Over the last few weeks, news about executive compensation on Wall Street has started to leak out.
In the middle of last month, the board of directors at JPMorgan Chase (NYSE:JPM) slashed its CEO Jamie Dimon's 2012 compensation in half, down to $11.5 million, following the $6 billion London Whale debacle. On Tuesday of this week, alternatively, Bank of America's (NYSE:BAC) board gave its CEO Brian Moynihan a 73% raise, increasing his total payout to over $12 million for last year.
For some, it may seem shocking that reticent and relative newcomer Moynihan made more than the suave and debonair Dimon. But based on last year's performance alone, it's hardly shocking at all. With this in mind, here are three reasons Moynihan is dead-right for B of A not only now, but going forward as well.
1. He's a lawyer
For those of you who have followed the B of A saga over the last few years, you know the bank's biggest challenge has been its legal liability for the sins of Countrywide Financial. Between 2004 and 2008, the year B of A acquired Countrywide, the nation's largest mortgage originator at the time underwrote a staggering $1.562 trillion in residential home loans.
Of this massive figure, it sold roughly $800 billion worth of mortgages to Fannie Mae and Freddie Mac. And the other $700 billion it packaged into mortgage-backed securities and marketed to institutional investors like university endowments, pension funds, etc. Large swaths of these mortgages have since gone bad in the meantime, and investors are now looking to B of A to make them whole.
As I discussed at length in a recent series on B of A's legal liabilities, the bank has already spent more than $35 billion to resolve claims related to its sale of mortgages to Fannie Mae and Freddie Mac and the manner in which it serviced the mortgages themselves. But while this is a staggering figure, by my estimate, it could still owe as much as $15 billion to $25 billion above and beyond allocated reserves. It's for this reason, in turn, that having a lawyer at the helm couldn't have come at a better time for B of A.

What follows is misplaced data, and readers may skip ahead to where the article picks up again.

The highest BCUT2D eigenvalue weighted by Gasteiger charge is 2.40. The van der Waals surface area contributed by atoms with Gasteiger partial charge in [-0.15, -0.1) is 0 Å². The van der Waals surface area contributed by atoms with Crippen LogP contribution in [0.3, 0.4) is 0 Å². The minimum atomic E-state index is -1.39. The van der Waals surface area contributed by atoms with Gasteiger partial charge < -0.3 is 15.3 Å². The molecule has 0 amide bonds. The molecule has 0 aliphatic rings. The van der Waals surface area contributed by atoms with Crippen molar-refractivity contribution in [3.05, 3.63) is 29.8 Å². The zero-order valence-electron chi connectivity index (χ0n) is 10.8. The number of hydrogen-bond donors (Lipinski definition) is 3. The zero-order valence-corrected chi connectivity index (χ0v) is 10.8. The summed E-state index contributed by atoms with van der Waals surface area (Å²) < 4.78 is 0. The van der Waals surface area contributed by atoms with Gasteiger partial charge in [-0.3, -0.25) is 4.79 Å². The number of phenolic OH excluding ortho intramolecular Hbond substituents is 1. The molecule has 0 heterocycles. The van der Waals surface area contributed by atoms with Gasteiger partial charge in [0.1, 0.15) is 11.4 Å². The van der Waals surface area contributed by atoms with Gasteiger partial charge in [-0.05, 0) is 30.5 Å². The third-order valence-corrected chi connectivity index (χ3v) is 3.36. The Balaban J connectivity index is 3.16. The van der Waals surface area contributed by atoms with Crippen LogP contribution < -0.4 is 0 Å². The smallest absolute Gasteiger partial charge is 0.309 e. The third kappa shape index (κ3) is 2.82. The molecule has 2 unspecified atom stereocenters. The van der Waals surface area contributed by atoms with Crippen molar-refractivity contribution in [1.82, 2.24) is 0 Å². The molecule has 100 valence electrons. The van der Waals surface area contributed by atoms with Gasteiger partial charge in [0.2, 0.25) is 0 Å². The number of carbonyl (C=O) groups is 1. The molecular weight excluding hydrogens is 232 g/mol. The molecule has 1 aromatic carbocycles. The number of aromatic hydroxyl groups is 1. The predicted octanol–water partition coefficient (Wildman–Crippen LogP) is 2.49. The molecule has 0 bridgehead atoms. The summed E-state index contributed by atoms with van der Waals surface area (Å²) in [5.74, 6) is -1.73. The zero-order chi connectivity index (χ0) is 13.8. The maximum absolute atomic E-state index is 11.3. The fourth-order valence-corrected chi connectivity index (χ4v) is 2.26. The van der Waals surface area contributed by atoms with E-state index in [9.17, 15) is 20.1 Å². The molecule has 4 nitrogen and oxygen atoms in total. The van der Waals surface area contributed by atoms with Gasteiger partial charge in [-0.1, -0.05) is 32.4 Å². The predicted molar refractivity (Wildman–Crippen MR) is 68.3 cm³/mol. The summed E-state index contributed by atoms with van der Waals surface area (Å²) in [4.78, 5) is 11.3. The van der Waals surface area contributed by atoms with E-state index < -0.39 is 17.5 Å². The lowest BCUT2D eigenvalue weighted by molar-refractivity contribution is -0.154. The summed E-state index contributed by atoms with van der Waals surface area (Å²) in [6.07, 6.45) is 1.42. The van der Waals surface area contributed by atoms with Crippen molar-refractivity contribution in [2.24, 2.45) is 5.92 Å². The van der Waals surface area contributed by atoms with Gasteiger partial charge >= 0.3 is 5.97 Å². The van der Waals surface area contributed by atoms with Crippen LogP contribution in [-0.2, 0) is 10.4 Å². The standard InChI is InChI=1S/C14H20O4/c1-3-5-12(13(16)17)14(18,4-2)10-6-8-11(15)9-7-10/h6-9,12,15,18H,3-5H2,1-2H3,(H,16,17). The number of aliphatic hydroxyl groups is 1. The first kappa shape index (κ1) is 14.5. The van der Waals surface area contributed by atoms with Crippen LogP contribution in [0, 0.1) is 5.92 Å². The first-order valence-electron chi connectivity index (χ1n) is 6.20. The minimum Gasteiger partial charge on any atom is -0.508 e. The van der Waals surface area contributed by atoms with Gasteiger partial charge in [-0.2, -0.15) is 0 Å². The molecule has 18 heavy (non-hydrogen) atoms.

2. He's foresworn acquisitions
Many investors perceive acquisitions as a good, if not necessary way for companies to grow. When it comes to banks, however, nothing could be further from the truth, as evidenced by B of A's purchases of Countrywide and Merrill Lynch. Speaking very roughly, the former could ultimately cost B of A upwards of $100 billion, and the latter was the primary impetus for the egregious dilution of B of A's stock in 2009 and 2010.
Speaking more broadly, a good general rule to keep in mind is that bank acquisitions are bad and should be avoided. As I discussed in a recent exchange with a reader, particularly under the heightened capital requirements of Basel III (assuming these get fully and finally implemented), the goodwill that accompanies an acquisition exerts an inordinate influence on a bank's profitability. You'd rather have assets that both earn and don't count against your capital, as opposed to an intangible asset such as goodwill, which serves as dead weight on a balance sheet. As opposed to buying another bank, in other words, I believe most banks would better serve their shareholders by simply buying Treasuries.
Given his experience cleaning up after the unconscionably acquisitive former-CEO Ken Lewis, it's no surprise that Moynihan appears to agree. Among the three promises he made to B of A's board upon taking over was that he would "forget all acquisitions, now and forever." That's music to most experienced bank investors' ears.
3. He's dedicated to returning capital to shareholders
Last but certainly not least, like every good banker, Moynihan is dedicated to returning capital to shareholders. It never ceases to amaze me how few businesses, much less banks, distribute the lion's share of their earnings to shareholders. It's almost as if executives and board members have forgotten who owns the company -- I say that rhetorically, but I mean it.
So when you come across a bank that follows this shareholder friendly path, you'd be wise to consider investing in it. This is the reason I'm such a fan of New York Community Bancorp (NYSE:NYCB), the New York-based regional lender that specializes in multifamily financing. Not only did it avoid the siren song of CDOs and MBSes that ruined many of its peers during the crisis, but it's continued to pay out between 80% and 100% of its earnings every quarter.
To get back to Moynihan, his two-pronged strategy since taking over in 2010 has been to accumulate a "bulwark of capital" and then distribute all earnings in excess of that once the bank has been given regulatory approval to do so. As an excellent biographical sketch of Moynihan put it, "We're talking about $25 billion a year, all stuffing shareholders' pockets." And first on Moynihan's list is erasing the aforementioned dilution. "We need to get back most of the shares we issued in the crisis, that caused all the dilution," Moynihan told Fortune's Shawn Tully. Again, as I noted above, this is music to any rational shareholder's ears.
The Foolish bottom line
At the end of the day, B of A's Brian Moynihan isn't going to win a popularity or personality contest. But that's not what you want in a banker. Boring and brilliant are what you want in this regard. And Moynihan is both.
John Maxfield owns shares of Bank of America. The Motley Fool owns shares of Bank of America and JPMorgan Chase. Try any of our Foolish newsletter services free for 30 days. We Fools may not all hold the same opinions, but we all believe that considering a diverse range of insights makes us better investors. The Motley Fool has a disclosure policy.